@ the Movies/ The Last Exorcism

Controversial director's documentary approach on a fatigued story proves a vast improvement from its slick, polished counterparts

IN 1980 Italian director Ruggero Deodato introduced moviegoers to a new subgenre of exploitation cinema, in Cannibal Holocaust. Its touchy narrative tip-toed in the domain of snuff films, a scripted tale chronicled to come off as a documentary, a true story in other words.

It wasn't, of course, but nonetheless an intriguing discourse that was never really appreciated until 1999's The Blair Witch Project. Although the movie's directors--Daniel Myrick and Eduardo Sanchez--denied Deodato's pioneering effort had any influence on their now-iconic horror film, there's no ignoring its (or 1998's The Last Broadcast) similar plot structure.

Since then we've been exposed to a long line of compatible efforts, fooling (some) audiences into believing that what they are watching is "found footage" from amateur or documentary cameramen. From The Last Horror Movie (2003) and The Poughkeepsie Tapes (2007) to [REC] (2007), Cloverfield (2008), and last year's sleeper hit Paranormal Activity, this formula conjures up a new fear in movie patrons, one that is nourished by the films' sheer realism.

The latest project to join this list of mockumentary shockers is Daniel Stamm's The Last Exorcism, which was reportedly made for under $2 million. Stamm's last effort, A Necessary Death (2008), pursued an almost identical blueprint as his latest, veiling itself as a documentary that records the final days of a suicidal participant.

Co-produced by Eli Roth (Cabin Fever, Hostel), The Last Exorcism disguises itself as a documentary, in which a two-person camera crew sets out to capture the cynical Reverend Cotton Marcus (Patrick Fabian) on his mission to unmask the sham of exorcisms, a fraud he's been a part of since before his teens.

"Stamm's mainstream inauguration dusted off the old drawing board when it comes to Hollywood exorcisms, by taking the authentic route that seems to be the only method left that can still genuinely scare us."

Disillusioned by his own lifelong practices and the brutalism of do-it-yourself exorcisms, Cotton takes to the road to perform his final expose, which will--hypothetically--disprove the existence of these so-called demons that are possessing young children across the country. And in turn, possessing their parents to take matters into their own hands, at whatever cost to salvage their souls.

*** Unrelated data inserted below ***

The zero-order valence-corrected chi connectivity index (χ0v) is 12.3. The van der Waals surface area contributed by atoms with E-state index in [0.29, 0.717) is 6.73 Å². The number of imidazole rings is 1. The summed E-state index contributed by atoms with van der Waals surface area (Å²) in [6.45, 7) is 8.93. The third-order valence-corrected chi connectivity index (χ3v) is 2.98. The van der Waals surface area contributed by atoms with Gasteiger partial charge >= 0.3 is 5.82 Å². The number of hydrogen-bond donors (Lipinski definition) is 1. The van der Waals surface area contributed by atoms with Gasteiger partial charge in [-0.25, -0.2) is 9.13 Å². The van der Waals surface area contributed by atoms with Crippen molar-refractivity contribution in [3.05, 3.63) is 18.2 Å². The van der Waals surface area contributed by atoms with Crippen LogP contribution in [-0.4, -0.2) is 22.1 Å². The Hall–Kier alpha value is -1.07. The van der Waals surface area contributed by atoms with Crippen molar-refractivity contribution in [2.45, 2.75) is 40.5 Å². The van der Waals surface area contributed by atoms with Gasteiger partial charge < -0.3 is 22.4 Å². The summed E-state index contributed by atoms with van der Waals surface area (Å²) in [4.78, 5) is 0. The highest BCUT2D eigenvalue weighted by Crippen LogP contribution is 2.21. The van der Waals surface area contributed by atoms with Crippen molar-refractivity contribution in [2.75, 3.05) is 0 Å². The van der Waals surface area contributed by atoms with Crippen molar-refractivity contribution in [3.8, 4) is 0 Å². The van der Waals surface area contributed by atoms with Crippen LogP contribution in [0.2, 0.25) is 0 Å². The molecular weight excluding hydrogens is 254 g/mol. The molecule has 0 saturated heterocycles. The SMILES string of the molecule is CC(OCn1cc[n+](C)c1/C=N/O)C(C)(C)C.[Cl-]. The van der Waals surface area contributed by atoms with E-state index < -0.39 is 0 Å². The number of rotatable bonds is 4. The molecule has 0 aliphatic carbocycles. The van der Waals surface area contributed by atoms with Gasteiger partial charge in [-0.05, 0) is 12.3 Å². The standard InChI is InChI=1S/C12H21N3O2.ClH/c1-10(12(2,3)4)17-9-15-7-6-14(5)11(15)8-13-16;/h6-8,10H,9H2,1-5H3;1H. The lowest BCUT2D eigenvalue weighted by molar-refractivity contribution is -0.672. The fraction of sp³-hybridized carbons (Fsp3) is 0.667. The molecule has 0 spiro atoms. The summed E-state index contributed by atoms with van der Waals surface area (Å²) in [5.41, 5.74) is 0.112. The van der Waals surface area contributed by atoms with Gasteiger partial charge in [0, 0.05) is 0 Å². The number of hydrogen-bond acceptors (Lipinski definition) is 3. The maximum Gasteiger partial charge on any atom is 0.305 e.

Cotton and his film crew (Adam Grimes and The Poughkeepsie Tapes' Iris Bahr) end up tracing a desperate plea for his expertise back to an isolated farm in rural Louisiana, owned by Louis Sweetzer (Louis Herthum). The farmer claims his daughter Nell (Ashley Bell) is haunted by a demon that is terrorizing his livestock.

Cotton, his faith buckled to the point of no return, agrees to perform an exorcism on the young girl, and pulls out all the bells & whistles you'd expect to see at a magic show. The reverend remains convinced that Louis is basing his instincts on spiritual paranoia, and that no such thing inhabits the soul of Nell. That is until he can no longer logically explain away unearthly incidents.

It's about halfway into the 99-minute movie when those previews we've been seeing on TV start to kick in. You know the ones, where 24-year-old Bell (playing a 16-year-old Nell) contorts her body like it's nobody's business. The eerie poses--all too familiar in these types of films as of late--are no theatrical trickery either.

"I've done a lot of ballet my whole life and I've just naturally been really flexible," Bell said during a recent interview. "I'm double-jointed. It's a party trick."

Whatever the case, it was most likely this incentive that enticed moviegoers to check out The Last Exorcism. But the gimmick wore thin quickly, as the film relied more on scenes like a crying baby when there was no baby around, or cryptic voices from Nell's locked bedroom.

All the while maintaining that same aura as The Blair Witch or Paranormal. That was the film's best trick of all.

The movie continues with an excessive plot twist that leaves you--well, me--with an uneasy sense, but I'm not gonna spoil it for you and tell you what happens from here on in. That's what Wikipedia is for.

The final scene of this former Sundance selection is very reminiscent of The Blair Witch, bordering on rip-off territory. But it almost has to in order to explain its own structure. Remember, this has to seem like "found footage."

Worn imagery and Blair Witch parallels aside, Stamm's mainstream inauguration dusted off the old drawing board when it comes to Hollywood exorcisms, by taking the authentic route that seems to be the only method left that can still genuinely scare us. We're a skeptical bunch, immune to most of Tinsel Town's scare tactics, which could explain why Paranormal Activity earned nearly $200 million at the box office.

The Last Exorcism, which has already hauled in more than 20 times its budget, may not elicit that same candid fear that Paranormal did for me, but its intentions are at least respectable.

3 out of 5 stars

(The Last Exorcism is currently playing at 10 Edmonton and area theatres/ for showtimes click here.)

Below is the official trailer for Daniel Stamm's The Last Exorcism.


  1. Paranormal activity was so much better then The Last Exorsicm, and The Blair Witch Project. I don't recomend The Last Exorcism, except maybe for renting.


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